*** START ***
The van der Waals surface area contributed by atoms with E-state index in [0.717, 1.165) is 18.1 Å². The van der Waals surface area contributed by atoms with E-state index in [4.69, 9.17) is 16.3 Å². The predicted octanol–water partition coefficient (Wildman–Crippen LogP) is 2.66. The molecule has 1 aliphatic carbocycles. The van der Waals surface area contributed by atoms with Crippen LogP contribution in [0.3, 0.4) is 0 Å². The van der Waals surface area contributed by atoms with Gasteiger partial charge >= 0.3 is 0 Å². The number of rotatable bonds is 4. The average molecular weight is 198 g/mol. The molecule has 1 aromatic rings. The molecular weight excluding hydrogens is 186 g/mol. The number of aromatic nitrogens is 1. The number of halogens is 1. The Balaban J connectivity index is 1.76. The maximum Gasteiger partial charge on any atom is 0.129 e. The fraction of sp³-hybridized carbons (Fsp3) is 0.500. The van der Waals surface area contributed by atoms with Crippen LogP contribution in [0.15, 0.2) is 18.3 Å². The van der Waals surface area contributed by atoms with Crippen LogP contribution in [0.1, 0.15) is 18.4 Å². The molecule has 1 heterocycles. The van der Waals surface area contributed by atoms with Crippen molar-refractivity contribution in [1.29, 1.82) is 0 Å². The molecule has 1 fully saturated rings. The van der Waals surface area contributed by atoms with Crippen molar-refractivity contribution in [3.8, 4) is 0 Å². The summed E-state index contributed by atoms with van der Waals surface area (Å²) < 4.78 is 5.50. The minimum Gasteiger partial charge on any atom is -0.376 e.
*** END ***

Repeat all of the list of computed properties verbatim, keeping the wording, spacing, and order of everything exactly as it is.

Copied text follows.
The van der Waals surface area contributed by atoms with E-state index in [0.717, 1.165) is 18.1 Å². The van der Waals surface area contributed by atoms with E-state index in [4.69, 9.17) is 16.3 Å². The predicted octanol–water partition coefficient (Wildman–Crippen LogP) is 2.66. The molecule has 1 aliphatic carbocycles. The van der Waals surface area contributed by atoms with Crippen LogP contribution in [0.3, 0.4) is 0 Å². The van der Waals surface area contributed by atoms with Gasteiger partial charge >= 0.3 is 0 Å². The number of rotatable bonds is 4. The average molecular weight is 198 g/mol. The molecule has 1 aromatic rings. The molecular weight excluding hydrogens is 186 g/mol. The number of aromatic nitrogens is 1. The number of halogens is 1. The Balaban J connectivity index is 1.76. The maximum Gasteiger partial charge on any atom is 0.129 e. The fraction of sp³-hybridized carbons (Fsp3) is 0.500. The van der Waals surface area contributed by atoms with Crippen LogP contribution in [0.15, 0.2) is 18.3 Å². The van der Waals surface area contributed by atoms with Crippen LogP contribution in [0.1, 0.15) is 18.4 Å². The molecule has 1 heterocycles. The van der Waals surface area contributed by atoms with Crippen molar-refractivity contribution in [1.29, 1.82) is 0 Å². The molecule has 1 fully saturated rings. The van der Waals surface area contributed by atoms with Crippen molar-refractivity contribution in [3.8, 4) is 0 Å². The summed E-state index contributed by atoms with van der Waals surface area (Å²) < 4.78 is 5.50. The minimum Gasteiger partial charge on any atom is -0.376 e.